The "gay caveman"07 Apr 2011
I am just about to go crazy today. I just can’t seem to escape the “gay caveman” story.
No, I don’t mean the Geico caveman who likes mango duck breast and who has Talia Shire as his therapist. His sexual orientation I don’t know.
I mean this story in the Telegraph (UK) (“First homosexual caveman found”) which claims:
The male body said to date back to between 2900-2500BC was discovered buried in a way normally reserved only for women of the Corded Ware culture in the Copper Age.
The story is based on a press conference with archaeologists in Prague, who are involved in excavating and analyzing a series of burials found at a site in the city. PressTV has put a televised report online (HT Eric Michael Johnson). The work is newsworthy, but there is no publication immediately forthcoming. The burial in question, one of many, is interesting because the archaeologists have perceived a mismatch between the sex of the skeleton (they assess as male) and the grave goods and positioning of the skeleton (they assess as female).
I have few comments, and really none at all about the archaeology in question. All they did was outreach for their ongoing work, talking about its possible scientific importance. Good for them!
My criticism is limited to the Telegraph and the (at this count) hundreds of press outlets all over the world who have breathlessly repeated the “gay caveman” story. Heck, they’ve even raided Wikipedia.
Dudes! I could be wrong, but I think that to have a “gay caveman”, you need a skeleton that is both gay and a caveman. And this ain’t either!
Corded Ware burials are pre-Bronze Age farmers, not anywhere near cavemen. These are scientifically very informative, I should know as I’ve measured many European skulls of equal age. But the Telegraph may just as well have said that Stonehenge was built by cavemen.
Er, well, given the quality of their science coverage, I shouldn’t speak so soon – maybe they actually do think that cavemen built Stonehenge…
Kristina Killgrove is ahead of me on the story (“So, what we’ve learned is that this skeleton was neither a caveman nor necessarily gay.”</a>). She pointed me to Rosemary Joyce’s post on the story (“‘Gay Caveman’: Wrecking a perfectly good story”). Joyce is an expert in sex and gender in archaeology and points to the problems that inevitably arise in sexing skeletal remains in these contexts:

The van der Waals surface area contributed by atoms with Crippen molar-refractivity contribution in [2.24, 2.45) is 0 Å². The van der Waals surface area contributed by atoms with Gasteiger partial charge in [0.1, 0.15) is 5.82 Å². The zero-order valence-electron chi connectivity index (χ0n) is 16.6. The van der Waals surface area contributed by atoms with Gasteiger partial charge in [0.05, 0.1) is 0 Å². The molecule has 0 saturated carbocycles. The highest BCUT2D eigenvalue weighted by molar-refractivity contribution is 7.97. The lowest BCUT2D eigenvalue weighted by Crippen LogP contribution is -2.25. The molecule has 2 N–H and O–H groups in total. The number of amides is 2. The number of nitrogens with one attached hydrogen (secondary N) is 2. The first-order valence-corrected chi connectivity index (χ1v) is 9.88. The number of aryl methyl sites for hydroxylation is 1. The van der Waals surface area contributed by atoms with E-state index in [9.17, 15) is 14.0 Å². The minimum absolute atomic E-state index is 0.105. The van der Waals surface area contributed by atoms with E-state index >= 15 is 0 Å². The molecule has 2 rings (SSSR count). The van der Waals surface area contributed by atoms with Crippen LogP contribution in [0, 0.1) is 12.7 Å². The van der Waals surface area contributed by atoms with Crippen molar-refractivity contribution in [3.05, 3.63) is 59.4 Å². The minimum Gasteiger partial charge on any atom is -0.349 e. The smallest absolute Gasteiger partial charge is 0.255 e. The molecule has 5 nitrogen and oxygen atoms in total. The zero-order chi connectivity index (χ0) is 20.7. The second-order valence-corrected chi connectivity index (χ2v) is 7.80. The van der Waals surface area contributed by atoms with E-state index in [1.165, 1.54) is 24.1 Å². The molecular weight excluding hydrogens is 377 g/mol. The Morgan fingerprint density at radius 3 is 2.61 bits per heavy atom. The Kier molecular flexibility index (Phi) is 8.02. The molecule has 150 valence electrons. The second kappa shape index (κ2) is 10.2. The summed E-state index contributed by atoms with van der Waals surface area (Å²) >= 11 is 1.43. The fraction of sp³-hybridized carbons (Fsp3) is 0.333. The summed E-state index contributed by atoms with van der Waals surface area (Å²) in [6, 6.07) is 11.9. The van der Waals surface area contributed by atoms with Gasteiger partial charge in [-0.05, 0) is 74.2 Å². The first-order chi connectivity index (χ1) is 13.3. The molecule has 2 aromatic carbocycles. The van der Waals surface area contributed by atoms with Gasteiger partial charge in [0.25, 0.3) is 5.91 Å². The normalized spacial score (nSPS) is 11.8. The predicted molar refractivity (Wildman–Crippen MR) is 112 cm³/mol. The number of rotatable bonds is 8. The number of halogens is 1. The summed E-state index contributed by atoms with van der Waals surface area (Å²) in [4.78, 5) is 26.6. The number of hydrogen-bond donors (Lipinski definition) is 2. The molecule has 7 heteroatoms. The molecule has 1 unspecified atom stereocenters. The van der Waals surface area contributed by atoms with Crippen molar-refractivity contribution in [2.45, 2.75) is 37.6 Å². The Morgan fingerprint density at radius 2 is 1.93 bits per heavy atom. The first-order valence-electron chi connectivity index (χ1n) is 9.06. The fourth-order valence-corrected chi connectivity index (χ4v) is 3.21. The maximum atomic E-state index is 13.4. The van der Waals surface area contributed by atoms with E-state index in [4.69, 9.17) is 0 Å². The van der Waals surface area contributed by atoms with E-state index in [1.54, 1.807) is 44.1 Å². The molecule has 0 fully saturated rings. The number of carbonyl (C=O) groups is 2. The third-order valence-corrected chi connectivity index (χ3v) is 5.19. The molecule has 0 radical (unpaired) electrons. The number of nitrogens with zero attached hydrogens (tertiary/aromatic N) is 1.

We need to know the age and possible lifeway of this individual to avoid what Lori Hager called the sexism of sexing. She used as her example a burial at atalhyk of an older woman whose pelvic anatomy had been remodeled and diverged from the expectations for female skeletons.
It would also help to know what criteria are being used to assess sex. In 2000, Chris Meiklejohn and colleagues published a discussion of Mesolithic Europe that noted the difficulty using robusticity, for example, to identify males, as some females were more robust than some males in the samples they examined.
Then there is the question of intersexed individuals those persons whose chromosomal sex may vary from the dichotomous grid of two sexes that is assumed by the reporters writing about this story, and apparently, by the archaeologists involved as well. Contrast this with the work of Rebecca Storey, who identified a royal burial at Copan as likely a genetically intersexed person.
On the topic of transgender, third gender or homosexuality in skeletal remains – I agree entirely with Joyce. My only further comment is that we don’t have any scientific report about the skeleton. From a photograph it does not look like an obvious male to me. If there are DNA results or a more systematic survey of features, we’ll just have to wait for them. Based only on skeletal features there is a substantial chance of sex misassignment (a female skeleton that looks more male than typical). From a Bayesian perspective, the chance of a misassignment is higher than the chance that the burial is truly unique among known Corded Ware burials.
So, maybe gay but not clearly so, definitely not a caveman. Absolutely bad science reporting. Bad, bad, bad. Miserably awful. No links, no indication of affiliation of sources, no background information. No photo (the Daily Mail, of all places, came up with a photo of the burial, while the Telegraph illustrates their web story with generic stock photo of African rock art). No indication of whether the work is pre-publication or whether there’s a forthcoming paper. Yuck.